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Resistance to symptomatic insulin reactions after fasting
Drenick, E. J.; Alvarez, L. C.; Tamasi, G. C.; Brickman, A. S.
This study was carried out to determine if, in fasting, an adaptation to utilization of ketones could prevent cerebral dysfunction during periods of acute, insulin-induced glucopenia. In the course of standard insulin tolerance tests (0.1-0.2 U/kg), nine obese subjects manifested frank hypoglycemic reactions resulting in an increase in urinary catecholamine excretion from 61 to 113 mug/24 hr (P < 0.01). After fasting 2 months, administration of weight-adjusted doses of insulin produced identical maximum insulin concentrations and disappearance curves. However, no insulin reactions nor significant rises in catecholamine excretion occurred despite equal extent and rate of glucose fall. Glucose concentrations as low as 0.5 mmoles/liter (9 mg/100 ml) failed to precipitate hypoglycemic reactions. During the postfast insulin tolerance tests, mean plasma 2-hydroxybutyrate (beta-OHB) decreased from 8.02 to 6.69 mmoles/liter (P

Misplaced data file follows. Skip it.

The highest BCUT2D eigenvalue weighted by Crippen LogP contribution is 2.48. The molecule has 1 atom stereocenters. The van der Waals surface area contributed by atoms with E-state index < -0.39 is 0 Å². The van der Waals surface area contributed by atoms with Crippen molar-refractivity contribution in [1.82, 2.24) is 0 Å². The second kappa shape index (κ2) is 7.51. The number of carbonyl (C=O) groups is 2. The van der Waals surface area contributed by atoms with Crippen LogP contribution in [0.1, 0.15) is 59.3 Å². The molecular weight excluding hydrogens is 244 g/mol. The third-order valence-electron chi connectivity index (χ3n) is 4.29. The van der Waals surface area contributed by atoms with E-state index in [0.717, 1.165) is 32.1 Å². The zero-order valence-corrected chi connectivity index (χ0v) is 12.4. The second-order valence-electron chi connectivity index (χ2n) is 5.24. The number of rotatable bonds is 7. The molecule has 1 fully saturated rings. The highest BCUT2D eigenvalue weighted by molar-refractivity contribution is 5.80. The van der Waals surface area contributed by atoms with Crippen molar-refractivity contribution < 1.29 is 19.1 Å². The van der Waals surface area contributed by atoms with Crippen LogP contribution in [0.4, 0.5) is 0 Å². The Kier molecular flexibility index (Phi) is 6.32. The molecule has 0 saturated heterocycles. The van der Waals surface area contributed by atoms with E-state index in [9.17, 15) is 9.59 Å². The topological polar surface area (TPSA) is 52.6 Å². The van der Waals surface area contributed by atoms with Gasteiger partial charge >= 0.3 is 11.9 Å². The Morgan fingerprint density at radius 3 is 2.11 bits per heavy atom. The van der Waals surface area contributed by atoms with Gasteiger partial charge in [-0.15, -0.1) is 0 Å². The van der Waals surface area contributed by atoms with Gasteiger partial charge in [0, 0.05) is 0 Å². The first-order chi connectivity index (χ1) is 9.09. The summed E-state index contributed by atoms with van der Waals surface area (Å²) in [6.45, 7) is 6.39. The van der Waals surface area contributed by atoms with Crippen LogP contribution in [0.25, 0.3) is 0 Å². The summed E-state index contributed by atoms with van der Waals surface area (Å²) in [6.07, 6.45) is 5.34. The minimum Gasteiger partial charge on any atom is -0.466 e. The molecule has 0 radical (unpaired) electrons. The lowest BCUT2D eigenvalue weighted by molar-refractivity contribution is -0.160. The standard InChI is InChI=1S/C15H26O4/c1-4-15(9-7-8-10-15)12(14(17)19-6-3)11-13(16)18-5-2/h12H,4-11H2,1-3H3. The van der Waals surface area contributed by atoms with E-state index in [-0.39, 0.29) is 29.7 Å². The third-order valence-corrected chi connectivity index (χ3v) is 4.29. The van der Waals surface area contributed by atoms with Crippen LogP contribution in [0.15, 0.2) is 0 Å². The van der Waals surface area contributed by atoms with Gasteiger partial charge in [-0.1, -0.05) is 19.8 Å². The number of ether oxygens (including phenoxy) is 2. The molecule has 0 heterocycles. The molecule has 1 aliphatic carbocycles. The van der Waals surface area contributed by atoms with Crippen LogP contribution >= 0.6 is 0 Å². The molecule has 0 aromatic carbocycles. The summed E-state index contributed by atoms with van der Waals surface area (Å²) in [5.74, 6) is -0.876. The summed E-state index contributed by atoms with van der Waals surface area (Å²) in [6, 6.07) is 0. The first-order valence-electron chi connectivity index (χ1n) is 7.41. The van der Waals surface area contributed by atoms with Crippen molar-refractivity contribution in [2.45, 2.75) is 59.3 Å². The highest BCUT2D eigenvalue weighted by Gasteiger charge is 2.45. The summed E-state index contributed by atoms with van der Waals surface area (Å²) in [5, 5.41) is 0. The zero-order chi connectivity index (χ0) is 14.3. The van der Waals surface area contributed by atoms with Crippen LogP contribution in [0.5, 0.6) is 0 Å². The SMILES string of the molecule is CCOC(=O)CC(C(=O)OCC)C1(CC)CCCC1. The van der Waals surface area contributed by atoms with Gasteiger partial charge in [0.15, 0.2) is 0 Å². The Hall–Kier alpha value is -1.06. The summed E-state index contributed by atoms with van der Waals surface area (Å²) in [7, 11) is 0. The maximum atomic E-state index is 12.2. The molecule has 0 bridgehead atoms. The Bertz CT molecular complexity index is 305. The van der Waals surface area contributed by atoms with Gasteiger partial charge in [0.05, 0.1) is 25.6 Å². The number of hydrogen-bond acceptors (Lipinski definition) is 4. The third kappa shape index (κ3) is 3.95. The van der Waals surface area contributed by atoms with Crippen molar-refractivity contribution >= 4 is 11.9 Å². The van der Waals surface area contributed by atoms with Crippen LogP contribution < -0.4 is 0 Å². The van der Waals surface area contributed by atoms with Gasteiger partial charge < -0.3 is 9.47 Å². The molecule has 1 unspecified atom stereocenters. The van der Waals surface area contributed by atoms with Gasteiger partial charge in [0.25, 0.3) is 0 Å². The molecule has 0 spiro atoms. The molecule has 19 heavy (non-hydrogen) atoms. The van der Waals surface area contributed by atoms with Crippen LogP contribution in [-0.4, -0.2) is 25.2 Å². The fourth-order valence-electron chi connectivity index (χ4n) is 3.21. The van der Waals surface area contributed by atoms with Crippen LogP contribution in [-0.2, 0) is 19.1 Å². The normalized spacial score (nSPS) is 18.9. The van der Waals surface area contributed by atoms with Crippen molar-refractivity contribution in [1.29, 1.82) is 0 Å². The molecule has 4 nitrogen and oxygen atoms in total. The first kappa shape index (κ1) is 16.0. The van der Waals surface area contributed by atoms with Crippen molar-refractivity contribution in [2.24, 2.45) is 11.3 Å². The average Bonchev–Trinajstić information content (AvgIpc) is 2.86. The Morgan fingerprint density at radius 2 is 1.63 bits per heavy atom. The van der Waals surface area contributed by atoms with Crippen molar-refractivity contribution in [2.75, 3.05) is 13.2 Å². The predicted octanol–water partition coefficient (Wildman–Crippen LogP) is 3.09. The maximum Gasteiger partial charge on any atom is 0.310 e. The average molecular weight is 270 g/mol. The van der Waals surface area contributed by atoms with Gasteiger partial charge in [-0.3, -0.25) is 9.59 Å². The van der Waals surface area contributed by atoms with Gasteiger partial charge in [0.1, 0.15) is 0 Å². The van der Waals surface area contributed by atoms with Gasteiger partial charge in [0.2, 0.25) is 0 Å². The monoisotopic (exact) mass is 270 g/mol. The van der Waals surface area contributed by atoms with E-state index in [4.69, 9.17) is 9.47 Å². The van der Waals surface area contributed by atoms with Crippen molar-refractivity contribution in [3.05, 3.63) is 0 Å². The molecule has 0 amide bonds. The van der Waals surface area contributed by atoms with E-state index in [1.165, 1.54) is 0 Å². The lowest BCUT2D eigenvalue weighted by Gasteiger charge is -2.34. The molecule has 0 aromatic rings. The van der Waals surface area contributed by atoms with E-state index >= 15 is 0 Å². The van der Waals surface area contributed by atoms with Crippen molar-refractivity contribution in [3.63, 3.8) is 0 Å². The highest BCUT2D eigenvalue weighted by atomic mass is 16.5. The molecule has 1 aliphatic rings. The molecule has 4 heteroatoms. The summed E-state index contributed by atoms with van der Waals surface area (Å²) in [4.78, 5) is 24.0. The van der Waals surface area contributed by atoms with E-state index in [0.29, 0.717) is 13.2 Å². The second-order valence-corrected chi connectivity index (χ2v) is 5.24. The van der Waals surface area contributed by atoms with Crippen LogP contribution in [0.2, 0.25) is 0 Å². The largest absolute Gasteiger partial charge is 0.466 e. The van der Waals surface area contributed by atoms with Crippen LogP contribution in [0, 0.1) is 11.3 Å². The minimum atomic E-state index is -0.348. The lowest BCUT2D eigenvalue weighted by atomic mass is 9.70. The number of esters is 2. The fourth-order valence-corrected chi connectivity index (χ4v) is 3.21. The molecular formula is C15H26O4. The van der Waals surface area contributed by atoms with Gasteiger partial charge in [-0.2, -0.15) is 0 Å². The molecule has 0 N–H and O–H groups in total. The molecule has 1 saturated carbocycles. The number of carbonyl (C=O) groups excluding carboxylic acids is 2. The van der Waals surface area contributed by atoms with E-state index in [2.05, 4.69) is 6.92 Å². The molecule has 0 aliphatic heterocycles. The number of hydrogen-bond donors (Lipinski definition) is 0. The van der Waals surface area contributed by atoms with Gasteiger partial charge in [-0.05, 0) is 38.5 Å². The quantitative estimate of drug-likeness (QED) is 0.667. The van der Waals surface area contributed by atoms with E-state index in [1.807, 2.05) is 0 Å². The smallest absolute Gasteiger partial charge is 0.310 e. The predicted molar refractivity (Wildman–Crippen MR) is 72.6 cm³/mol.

Humans; Male; Brain; Time Factors; Fasting; Insulin; Blood Glucose; Fatty Acids, Nonesterified; Kinetics; Hydroxybutyrates; Catecholamines
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